A large part of the sampling was carried out in Continental Europe, see map, but again there seem to be some omissions.  Why nothing from Friesland, after all Frisian is the language most closely related to English?  Why no testing in southern Ireland, population movements are not all one way, see the Deisi.  There was also limited testing from much of Denmark.  Still the absence of what the survey calls FRA17 from all three Welsh groupings, and only the Welsh groupings, does indeed seem significant and nails the South Pembrokeshire is Little England meme - the absence of FRA17 and GER3 suggesting that all three observed Welsh groupings were amongst the earliest inhabitants of post-Ice Age Britain.

As far as Wales and the Welsh are concerned there is still much to learn about historical demographic events and this large survey is far from being the last word.


Anonymous said...

Good write up, DNA can prove anything the person paying for it wants, just like Opinion Polls.

The genetic research has probably been going on for a while, but thier results are handy for a paranoid Britsh establishment and rabid rightwing press wary of the contined rise of of the SNP and all things Scottish.

Im sure in not the only one whose noticed every small thing that can be, being used to promote Britishness and Englishness while erasing or undermining anything Scottish, Welsh or Irish.

Jac o' the North, said...

I'm beginning to wonder where this relentless promotion of Britishness is taking us. None of the destinations I see look inviting.

radnorian said...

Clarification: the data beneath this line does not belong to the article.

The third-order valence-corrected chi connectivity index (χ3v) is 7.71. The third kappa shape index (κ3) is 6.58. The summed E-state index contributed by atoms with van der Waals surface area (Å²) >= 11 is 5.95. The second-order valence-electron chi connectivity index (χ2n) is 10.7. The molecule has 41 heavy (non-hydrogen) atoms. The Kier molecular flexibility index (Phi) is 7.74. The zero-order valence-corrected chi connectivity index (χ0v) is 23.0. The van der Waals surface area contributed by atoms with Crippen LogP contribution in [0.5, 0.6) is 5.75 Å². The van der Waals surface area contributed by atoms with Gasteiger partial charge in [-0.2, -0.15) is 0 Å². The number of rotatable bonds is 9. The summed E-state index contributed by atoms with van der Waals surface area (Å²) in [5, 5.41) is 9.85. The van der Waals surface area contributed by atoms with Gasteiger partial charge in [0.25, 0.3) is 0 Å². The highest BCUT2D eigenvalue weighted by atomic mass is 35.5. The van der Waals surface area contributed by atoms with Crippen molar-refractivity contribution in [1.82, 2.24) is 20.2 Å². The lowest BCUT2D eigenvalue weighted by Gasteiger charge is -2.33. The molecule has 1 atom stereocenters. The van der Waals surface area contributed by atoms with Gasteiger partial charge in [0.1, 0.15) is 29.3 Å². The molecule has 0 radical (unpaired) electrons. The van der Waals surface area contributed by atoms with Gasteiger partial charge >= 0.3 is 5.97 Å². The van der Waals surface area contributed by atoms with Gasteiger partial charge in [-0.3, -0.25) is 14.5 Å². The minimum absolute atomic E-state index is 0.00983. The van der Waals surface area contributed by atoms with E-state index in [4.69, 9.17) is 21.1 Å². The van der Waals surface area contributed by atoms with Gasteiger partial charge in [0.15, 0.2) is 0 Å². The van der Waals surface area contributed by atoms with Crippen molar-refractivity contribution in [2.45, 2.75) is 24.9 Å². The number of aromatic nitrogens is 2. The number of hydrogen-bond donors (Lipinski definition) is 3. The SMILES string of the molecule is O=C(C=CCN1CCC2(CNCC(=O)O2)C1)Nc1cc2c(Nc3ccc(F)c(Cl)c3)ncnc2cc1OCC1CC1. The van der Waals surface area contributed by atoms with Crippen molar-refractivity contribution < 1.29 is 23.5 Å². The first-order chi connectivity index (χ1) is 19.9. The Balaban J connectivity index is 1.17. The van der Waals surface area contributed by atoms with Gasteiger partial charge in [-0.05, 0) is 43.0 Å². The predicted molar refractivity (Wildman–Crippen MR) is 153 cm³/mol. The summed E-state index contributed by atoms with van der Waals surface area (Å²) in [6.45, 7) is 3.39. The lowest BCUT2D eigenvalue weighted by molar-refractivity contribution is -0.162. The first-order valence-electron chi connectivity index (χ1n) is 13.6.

It was a big mistake for this survey to exclude the Irish Republic.

The media spin goes against the findings eg Little England, Landsker nonsense. In reality the "south" Pembrokeshire grouping is one of three oldest - all in Wales - and also has none of the Saxon marker.

The Saxon marker is present in most of England, between 10-40%, which suggests a sizeable folk movement. The argument has been between those who say the Saxons slaughtered the Britons and those who say they integrated. The survey suggests a combination of the two. It would have helped if samples had been taken in Brittany.

Britishness? This is very interesting, I've thought that Britishness was for the little people and that the elite were developing into a supra-national grouping above the nation state. I still think that but at this stage of history we do seem to have an Anglophone empire plus a few vassals eg the international community ranged against unpeople who can be attacked with impunity.

As for the media spin Welsh and Scottish nationalists can see the spin against their own countries just as the left in England can see the spin against trade unions, public ownership etc. What the majority fail to see is the even greater, almost total propaganderising of foreign affairs

andy said...

As to regions of Wales lacking sampling, this may have something to do with stringent criteria imposed by the study (and connected to the statistical analysis).

"Approximately 4000 rural samples from throughout the UK have so far been collected using the criteria that all four grandparents were born in the same rural area, defined as lying within 60 km linear map distance of each other. "

The nitty gritty of sampling is here (open access I hope)

Figure 2 suggests there were people from mid-Wales in the collection

I am interested to know how feasible it is to identify Radnorians that conform to these criteria?

radnorian said...

Of course the populations in central Wales are small and there has been a fair amount of movement even within the farming communities but still I would say that there were many who met that 60km criterion.

radnorian said...

Oh I should have added that one shouldn't be too precise about county borders. Indeed the old Welsh territorial divisions would seem to me to have more cultural relevance, even today. What I miss from the study are things like: where does the North Wales grouping end, what about the Silures of SE Wales, what about Shropshire etc

andy said...

Ireland is also a big gap in this study. Would be interesting to see if mixing of Welsh and Irish populations is detectable genetically.